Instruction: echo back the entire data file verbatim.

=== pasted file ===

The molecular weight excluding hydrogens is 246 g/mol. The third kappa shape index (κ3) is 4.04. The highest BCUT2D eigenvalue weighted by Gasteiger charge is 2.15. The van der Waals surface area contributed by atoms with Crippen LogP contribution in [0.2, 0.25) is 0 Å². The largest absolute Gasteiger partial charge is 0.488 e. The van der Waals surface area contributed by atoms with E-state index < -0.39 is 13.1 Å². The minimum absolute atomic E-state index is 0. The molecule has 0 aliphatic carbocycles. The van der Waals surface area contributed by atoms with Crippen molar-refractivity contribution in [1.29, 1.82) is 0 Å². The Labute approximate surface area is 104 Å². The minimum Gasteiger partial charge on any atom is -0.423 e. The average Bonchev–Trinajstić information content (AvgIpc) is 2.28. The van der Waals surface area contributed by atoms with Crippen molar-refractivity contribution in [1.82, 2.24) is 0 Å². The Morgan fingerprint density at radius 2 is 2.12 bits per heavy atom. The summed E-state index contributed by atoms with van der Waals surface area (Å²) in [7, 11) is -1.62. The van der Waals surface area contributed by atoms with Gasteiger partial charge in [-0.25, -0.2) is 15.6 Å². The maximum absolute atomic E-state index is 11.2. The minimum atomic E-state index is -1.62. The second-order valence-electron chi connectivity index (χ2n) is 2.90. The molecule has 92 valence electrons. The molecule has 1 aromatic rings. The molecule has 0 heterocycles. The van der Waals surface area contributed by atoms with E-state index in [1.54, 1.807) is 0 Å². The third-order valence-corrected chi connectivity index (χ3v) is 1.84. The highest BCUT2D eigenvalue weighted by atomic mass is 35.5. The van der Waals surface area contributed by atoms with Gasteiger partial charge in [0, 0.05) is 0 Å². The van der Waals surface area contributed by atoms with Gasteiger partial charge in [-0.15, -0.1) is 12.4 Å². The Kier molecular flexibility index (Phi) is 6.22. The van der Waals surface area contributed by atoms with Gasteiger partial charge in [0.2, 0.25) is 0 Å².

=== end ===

The molecular weight excluding hydrogens is 246 g/mol. The third kappa shape index (κ3) is 4.04. The highest BCUT2D eigenvalue weighted by Gasteiger charge is 2.15. The van der Waals surface area contributed by atoms with Crippen LogP contribution in [0.2, 0.25) is 0 Å². The largest absolute Gasteiger partial charge is 0.488 e. The van der Waals surface area contributed by atoms with E-state index < -0.39 is 13.1 Å². The minimum absolute atomic E-state index is 0. The molecule has 0 aliphatic carbocycles. The van der Waals surface area contributed by atoms with Crippen molar-refractivity contribution in [1.29, 1.82) is 0 Å². The Labute approximate surface area is 104 Å². The minimum Gasteiger partial charge on any atom is -0.423 e. The average Bonchev–Trinajstić information content (AvgIpc) is 2.28. The van der Waals surface area contributed by atoms with Crippen molar-refractivity contribution in [1.82, 2.24) is 0 Å². The Morgan fingerprint density at radius 2 is 2.12 bits per heavy atom. The summed E-state index contributed by atoms with van der Waals surface area (Å²) in [7, 11) is -1.62. The van der Waals surface area contributed by atoms with Gasteiger partial charge in [-0.25, -0.2) is 15.6 Å². The maximum absolute atomic E-state index is 11.2. The minimum atomic E-state index is -1.62. The second-order valence-electron chi connectivity index (χ2n) is 2.90. The molecule has 92 valence electrons. The molecule has 1 aromatic rings. The molecule has 0 heterocycles. The van der Waals surface area contributed by atoms with E-state index in [1.54, 1.807) is 0 Å². The third-order valence-corrected chi connectivity index (χ3v) is 1.84. The highest BCUT2D eigenvalue weighted by atomic mass is 35.5. The van der Waals surface area contributed by atoms with Gasteiger partial charge in [0, 0.05) is 0 Å². The van der Waals surface area contributed by atoms with Gasteiger partial charge in [-0.15, -0.1) is 12.4 Å². The Kier molecular flexibility index (Phi) is 6.22. The van der Waals surface area contributed by atoms with Gasteiger partial charge in [0.2, 0.25) is 0 Å².